I don’t usually make New Year’s resolutions because I’m terrible at following through on them (see last year’s resolution… I can’t say it went so well), but if I were to make one for this year it would be this: MORE CHEESECAKE.
I know resolutions are usually about exercising more and eating less, but that’s kind of the antithesis of a food blog (or at least, this food blog. And I already get plenty of exercise). And after making this cheesecake to take to a Christmas Eve dinner, all I can say is that I want more cheesecake in 2013.
I’m not a big coffee drinker and I don’t even love eggnog all that much, but once a year when the Eggnog Latté makes an appearance on the Starbucks menu, I always crave it. I thought those flavours would go well together in a cheesecake (while I may not like drinking coffee, I sure like eating coffee-flavoured things!), and luckily I was right. This eggnog latté cheesecake turned out better than I expected.
I really really wanted to garnish it with a big pile of white chocolate curls, but I think it is safe to say that “Operation White Chocolate Curls” was my biggest baking flop of 2012. I tried three different methods for making curls (going through a considerable amount of white chocolate in the process) and NONE of them worked, not even in the slightest. Just when I was ready to throw in the towel out of frustration, I remembered chocolate leaves, and the day was saved. I actually think the leaves look better than chocolate curls would have, and they are considerably easier to make, both physically and mentally. 😉
Eggnog Latté Cheesecake
Adapted from Canadian Living and Bon Appetit. Makes one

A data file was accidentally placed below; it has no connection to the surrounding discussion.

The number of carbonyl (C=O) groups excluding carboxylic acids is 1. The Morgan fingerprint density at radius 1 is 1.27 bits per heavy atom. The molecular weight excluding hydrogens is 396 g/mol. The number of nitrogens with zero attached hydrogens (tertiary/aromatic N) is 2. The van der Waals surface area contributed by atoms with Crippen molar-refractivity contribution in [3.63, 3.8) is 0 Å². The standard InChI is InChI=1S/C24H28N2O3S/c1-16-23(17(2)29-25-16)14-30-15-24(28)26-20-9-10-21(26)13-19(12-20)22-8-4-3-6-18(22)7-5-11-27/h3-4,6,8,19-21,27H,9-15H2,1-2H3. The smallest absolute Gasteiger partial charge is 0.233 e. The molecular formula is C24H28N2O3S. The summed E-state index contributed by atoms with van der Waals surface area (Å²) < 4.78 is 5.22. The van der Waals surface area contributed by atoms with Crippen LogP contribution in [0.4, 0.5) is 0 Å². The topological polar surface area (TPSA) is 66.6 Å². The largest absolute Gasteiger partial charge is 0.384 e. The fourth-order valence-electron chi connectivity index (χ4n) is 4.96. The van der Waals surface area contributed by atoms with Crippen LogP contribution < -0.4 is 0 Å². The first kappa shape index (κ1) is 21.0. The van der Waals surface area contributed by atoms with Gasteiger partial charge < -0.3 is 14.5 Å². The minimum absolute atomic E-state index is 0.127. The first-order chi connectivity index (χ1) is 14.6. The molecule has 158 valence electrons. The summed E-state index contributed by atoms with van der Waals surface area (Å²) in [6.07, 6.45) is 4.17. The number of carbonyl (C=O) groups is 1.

10″ cheesecake 9″ cheesecake which I managed to cut into about 16 thin slices (this thing is rich!). Beat the cheesecake batter on low to medium-low speed only – if too much air is incorporated, it will encourage the cheesecake to puff up and crack in the oven as the hot air inside it expands.
Preheat the oven to 350˚F. In a medium bowl, combine:
2 cups graham cracker crumbs (about 24 square cookies, crushed)
1/3 cup butter
2 tbsp sugar
Mix together until evenly moistened, then press firmly into the bottom of a
10″ 9″ round springform pan. Bake in the preheated 350˚F oven for about 10 minutes, then set aside to cool. (I actually forgot to prebake my crust and it came out fine in the end…)
In the bowl of an electric mixer fitted with the paddle attachment, beat on low to medium-low speed until smooth:
4 x 8 oz packages of cream cheese, cubed and at room temperature
1 1/4 cup granulated white sugar
One at a time, beat in:
Stir well after each egg, then beat in:
2 tbsp flour
When the flour is incorporated, beat in:
1/2 cup sour cream
Place half the batter in another bowl. To one bowl, add:
1 tbsp rum (or 1 tsp rum extract)
1/4 tsp freshly grated nutmeg
1/4 tsp ground cinnamon
To the other bowl, add:
3 tsp instant coffee powder dissolved in 1 1/2 tsp vanilla
Dollop each batter alternately over the prebaked crust to create a marbled effect, then carefully drag a skewer through the batter to swirl them together slightly. Be careful not to scrape up the crust and don’t swirl too vigorously – you want to maintain some contrast between the two batters. Give the bottom of the pan a few little thumps on the counter to dislodge any air bubbles.
Wrap the bottom of the springform pan in a large piece of aluminum foil (it must be watertight) and place it in a large roasting pan. Put the whole thing in the oven, then pour enough boiling water into the roasting pan to come halfway up the cheesecake. Bake for 65 – 80 minutes, until the edges are puffed, the center is just set, and the cheesecake starts to pull away from the sides of the pan.
Run a knife around the edge of the cheesecake and cool on a rack for 30 minutes, then chill, uncovered, for at least 6 hours. The cooled cheesecake will keep, covered and refrigerated, for up to 3 days. Garnish with chocolate leaves.
Wash and thoroughly dry 12 – 16 non-toxic, sturdy leaves, such as rose or salal (I used salal). Melt about 1 ounce each of white and dark chocolate. Using a tiny spoon or a clean paintbrush, spread the chocolate over the underside of the leaf, taking care not to spread the chocolate over the sides. Make the chocolate thick enough that it won’t break when you peel off the leaf (at least 1 mm is good). Place on a plate and chill until set. Carefully peel the leaf off the chocolate and keep the chocolate leaves chilled until you are ready to use them.